Indigo prop final check

paul culver

Member III
I'm about to replace my 2 blade factory prop with the indigo 3 blade and hoped that anyone with a bad experience could chime in before I pull the trigger. Of course I'll be happy to hear any endorsements as well.

Thanks
 

Loren Beach

O34 - Portland, OR
Senior Moderator
Blogs Author
Another thread that mentions it.
 

garryh

Member III
I have one not yet installed because I need to upgrade the shaft from 3/4 to 7/8. But a buddy with a C and C 35 with an A4 replaced his two blade with an Indigo three blade and said the difference in power and control was night and day.
 

tenders

Innocent Bystander
If it’s worked this long...why worry about it? Plenty of A4s were installed with 3/4” shafts. BTW I have a Moyer 3/4” split coupling that I need to sell - THAT is a worthy upgrade, except unfortunately it won’t fit on my V-drive.
 

garryh

Member III
"If it’s worked this long...why worry about it? "
Because things break in time, especially those under-spec'd. I would rather not wait for that to happen.
I am not an engineer so I cannot speak with any authority. But my previous boat was a P30 with the same engine and same era and had a 7/8 shaft.
Friends with a Catalina 30 a few years newer with an A4 have a 1" shaft. Those boat manufacturers would have used 3/4" if they thought it was fine.
A 3/4 shaft just seems dinky. I will replace it when the job comes nearer to the top of the list.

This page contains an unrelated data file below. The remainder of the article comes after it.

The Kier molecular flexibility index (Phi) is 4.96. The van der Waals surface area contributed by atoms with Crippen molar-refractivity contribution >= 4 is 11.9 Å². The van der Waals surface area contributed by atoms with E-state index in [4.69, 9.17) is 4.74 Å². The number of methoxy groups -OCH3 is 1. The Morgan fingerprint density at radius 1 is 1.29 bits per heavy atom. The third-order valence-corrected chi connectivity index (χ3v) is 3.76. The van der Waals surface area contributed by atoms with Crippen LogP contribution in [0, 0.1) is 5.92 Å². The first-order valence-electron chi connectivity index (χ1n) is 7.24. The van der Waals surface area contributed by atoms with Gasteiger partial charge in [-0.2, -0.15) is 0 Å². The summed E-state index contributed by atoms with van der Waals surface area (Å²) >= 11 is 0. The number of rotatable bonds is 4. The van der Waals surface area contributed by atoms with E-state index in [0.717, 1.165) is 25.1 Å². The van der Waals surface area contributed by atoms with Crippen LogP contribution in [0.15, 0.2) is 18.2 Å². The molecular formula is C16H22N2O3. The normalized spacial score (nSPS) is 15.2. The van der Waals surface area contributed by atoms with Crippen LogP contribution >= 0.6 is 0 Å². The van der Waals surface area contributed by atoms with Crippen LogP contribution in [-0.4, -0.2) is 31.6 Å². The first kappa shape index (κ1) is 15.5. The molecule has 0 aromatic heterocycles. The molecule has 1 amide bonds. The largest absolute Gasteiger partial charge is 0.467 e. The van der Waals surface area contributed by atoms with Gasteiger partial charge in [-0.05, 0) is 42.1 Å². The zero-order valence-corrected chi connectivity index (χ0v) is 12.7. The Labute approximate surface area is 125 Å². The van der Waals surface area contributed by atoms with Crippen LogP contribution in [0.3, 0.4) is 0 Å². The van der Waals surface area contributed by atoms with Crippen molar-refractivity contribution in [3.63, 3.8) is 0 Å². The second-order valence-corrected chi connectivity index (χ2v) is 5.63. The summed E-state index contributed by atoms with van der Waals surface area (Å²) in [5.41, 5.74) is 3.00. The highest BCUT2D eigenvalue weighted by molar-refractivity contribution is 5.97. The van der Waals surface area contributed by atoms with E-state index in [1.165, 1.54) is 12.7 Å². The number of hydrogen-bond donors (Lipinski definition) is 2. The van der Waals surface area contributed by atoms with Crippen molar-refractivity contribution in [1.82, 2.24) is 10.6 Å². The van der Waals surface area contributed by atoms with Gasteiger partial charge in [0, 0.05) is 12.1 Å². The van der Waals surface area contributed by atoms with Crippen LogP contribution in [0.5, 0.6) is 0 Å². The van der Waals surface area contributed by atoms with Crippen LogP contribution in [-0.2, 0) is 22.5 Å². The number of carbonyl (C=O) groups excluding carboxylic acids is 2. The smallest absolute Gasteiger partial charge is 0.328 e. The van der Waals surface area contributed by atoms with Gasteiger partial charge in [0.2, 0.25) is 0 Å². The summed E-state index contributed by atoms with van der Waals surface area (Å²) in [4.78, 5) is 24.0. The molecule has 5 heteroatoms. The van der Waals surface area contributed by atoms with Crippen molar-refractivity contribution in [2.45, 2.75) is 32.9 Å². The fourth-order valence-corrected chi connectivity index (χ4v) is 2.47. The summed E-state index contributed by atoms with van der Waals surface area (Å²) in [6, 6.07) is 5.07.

tenders

Innocent Bystander
3/4” shafts are not breaking in Atomic Four installations. Shaft specification is a well-documented corner of engineering, and I‘m pretty sure the Ericson engineers knew what they were doing, especially by 1978. My ‘69 32 has a 3/4” shaft, and I’ve replaced it twice in 30 years of ownership - neither time had anything to do with it being broken or underspecced. (The second time was this afternoon, due to a failed shaft seal.) You might reconsider once you see how much parts, labor, and yard time will be involved to replace a perfectly good coupling, shaft, strut, Cutless bearing, and propeller.
 

garryh

Member III
as mentioned above, my P30 had a 7/8 shaft, my friends Cat30 has a 1" shaft... even C and C 27's with A4 have 7/8 shafts, and those companies also have engineers. Ericsons are generally well designed and well built boats, but they were not immune from the occasional cost cutting shortcuts. The rudders on the 35ll were one notable example, using the rudder from the 32 apparently... which is at least one reason why these boats are virtually uncontrollable in reverse. Also, the mounting of hardware, chainplates etc through cored deck which has caused such huge issues later on.
So if not under-spec'd, 3/4 shafts might be at least marginally spec'd
There is no yard time, the boat is in the yard; there is no labour cost, I will do it myself; the cutless bearing is not perfectly good as it requires replacement anyway; the strut is perfectly good and will remain, the new cutless bearing will have the same OD but 7/8 ID; and the propeller is the 7/8 Indigo that I want to put into use. I simply need a new shaft for a couple hundred dollars, which to me is money well spent.